Clients across the region will have to double the value of contracts they have awarded so far this year if they are to avoid a disappointing year and award the same value of contracts that they awarded in 2011.
To date in 2012 there has been $121bn of contract awards according to regional projects tracker MEED Projects. This is less than half of the $257bn that was awarded in 2011. Contractors across the region say that although contracts are still being tendered, clients are not awarding them.
If this trend is reversed during the fourth quarter, then last year’s total could be matched. According to MEED Projects there are currently $148bn of contracts that are currently being tendered and are due to be awarded by the end of this year. If this happens then the year-end total will be $268bn – $11bn or 4 per cent higher than last year. For this to happen, clients will need to award 93 per cent of the contracts that they are currently tendering and plan to award this year.
If indecision continues then the value of work awarded this year will fall short of what was awarded in 2011. The shortfall could be substantial. Compared to last year, the total value of contract awards is $62bn short of the $183bn that was awarded in the first three quarters of 2011.
Contractors fear that the more likely scenario is that the slowdown in contract awards will continue. “We have submitted a lot of bids this year, and for many of them we have heard nothing, no feedback, no negotiation, nothing. To us it seems like they don’t want to award the work. I hope we are wrong, but right now that seems unlikely, the desire to award contracts just doesn’t appear to be there,” says a Dubai-based contractor working across the region.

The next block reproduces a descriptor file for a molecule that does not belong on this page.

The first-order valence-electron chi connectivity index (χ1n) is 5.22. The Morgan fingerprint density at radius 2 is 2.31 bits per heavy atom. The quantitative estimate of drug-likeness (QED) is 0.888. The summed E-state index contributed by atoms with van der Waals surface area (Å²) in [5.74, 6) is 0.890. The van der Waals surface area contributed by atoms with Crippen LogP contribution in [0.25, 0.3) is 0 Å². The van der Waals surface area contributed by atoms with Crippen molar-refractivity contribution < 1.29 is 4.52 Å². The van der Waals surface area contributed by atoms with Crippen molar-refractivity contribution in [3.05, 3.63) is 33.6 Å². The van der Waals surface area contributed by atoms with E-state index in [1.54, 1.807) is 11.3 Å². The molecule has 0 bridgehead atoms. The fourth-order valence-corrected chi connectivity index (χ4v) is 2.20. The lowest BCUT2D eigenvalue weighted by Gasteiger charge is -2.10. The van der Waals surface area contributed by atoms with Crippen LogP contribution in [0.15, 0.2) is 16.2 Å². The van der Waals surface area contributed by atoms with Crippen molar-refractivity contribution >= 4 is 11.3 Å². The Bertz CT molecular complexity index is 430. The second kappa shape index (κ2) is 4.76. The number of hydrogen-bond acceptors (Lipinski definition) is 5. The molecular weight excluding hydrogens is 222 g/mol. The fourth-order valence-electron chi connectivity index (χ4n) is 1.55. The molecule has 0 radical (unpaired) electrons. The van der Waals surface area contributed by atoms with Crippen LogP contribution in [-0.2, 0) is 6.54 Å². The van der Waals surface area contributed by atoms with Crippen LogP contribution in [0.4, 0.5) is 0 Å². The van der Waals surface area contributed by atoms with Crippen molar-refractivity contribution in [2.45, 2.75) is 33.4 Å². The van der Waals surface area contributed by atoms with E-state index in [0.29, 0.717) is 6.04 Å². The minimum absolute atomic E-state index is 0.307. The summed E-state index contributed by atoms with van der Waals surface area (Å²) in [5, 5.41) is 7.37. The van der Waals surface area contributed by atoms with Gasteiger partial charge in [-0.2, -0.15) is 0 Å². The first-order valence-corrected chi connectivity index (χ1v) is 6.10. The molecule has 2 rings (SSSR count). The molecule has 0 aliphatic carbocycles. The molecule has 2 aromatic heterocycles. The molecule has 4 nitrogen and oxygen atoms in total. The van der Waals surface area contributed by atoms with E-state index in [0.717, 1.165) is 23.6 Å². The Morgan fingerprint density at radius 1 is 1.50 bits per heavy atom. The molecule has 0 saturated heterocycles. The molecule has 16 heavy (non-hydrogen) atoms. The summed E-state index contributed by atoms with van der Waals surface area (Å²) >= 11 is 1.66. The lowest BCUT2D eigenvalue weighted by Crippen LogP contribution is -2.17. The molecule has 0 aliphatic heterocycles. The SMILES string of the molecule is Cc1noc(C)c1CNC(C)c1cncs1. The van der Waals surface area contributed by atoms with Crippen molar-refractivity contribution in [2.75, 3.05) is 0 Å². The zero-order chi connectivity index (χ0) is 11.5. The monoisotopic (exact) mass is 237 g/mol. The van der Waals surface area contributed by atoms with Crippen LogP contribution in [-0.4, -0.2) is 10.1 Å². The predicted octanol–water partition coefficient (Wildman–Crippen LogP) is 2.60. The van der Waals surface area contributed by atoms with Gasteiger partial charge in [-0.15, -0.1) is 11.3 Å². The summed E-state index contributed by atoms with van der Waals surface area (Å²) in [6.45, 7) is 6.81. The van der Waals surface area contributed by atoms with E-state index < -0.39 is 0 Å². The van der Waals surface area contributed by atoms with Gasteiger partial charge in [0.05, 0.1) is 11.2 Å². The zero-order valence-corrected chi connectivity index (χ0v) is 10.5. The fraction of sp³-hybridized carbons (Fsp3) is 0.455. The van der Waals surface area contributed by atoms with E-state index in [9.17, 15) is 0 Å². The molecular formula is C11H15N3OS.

The biggest sector for contract awards in 2011 was construction, with $102bn of awards, or 40 per cent of the regional total. So far this year the sector has produced $39bn of awards, which is $63bn short of the 2011 total. With just over a month to go to the end of the third quarter at the end of September, the total to date this year is $33bn less than the $72bn of contracts that were awarded during the first three quarters of last year.
The second largest sector in 2011 was power. So far this year it has awarded $19bn of contracts – nearly $15bn short of last year’s total and about $6bn lower than the total for the first three quarters last year. Transport was the third best performing sector last year with $32bn of contract awards, to date this year it has awarded $14bn, which means it needs to award close to $18bn of contracts by the end of the year if it is to match last year’s performance.
Oil and gas projects also need to be awarded. For oil there has been $15bn of contract awards this year, about $7bn short of the $22bn total achieved last year. Encouragingly, the $15bn so far this year is about $5bn more than the $10bn that was awarded in the first three quarters of 2011.
This means that if the fourth quarter this year is as good as the fourth quarter of 2011, then it could be a bumper year for contractors working on the oil sector when compared to last year.
There are a number of large downstream oil projects that could be awarded by the end of the year. The largest is Saudi Aramco’s $7bn Jizan refinery in Saudi Arabia, but others could include the $1.5bn rehabilitation of the Sohar refinery in Oman.
For gas the situation is less encouraging. There have been $4bn of contracts let so far this year, meaning that the sector has to award close to $23bn of work if it is to reach last year’s total of $27bn. The industrial sector has also been slow, with $5bn of awards this year, almost $10bn short of the $15bn total reached last year.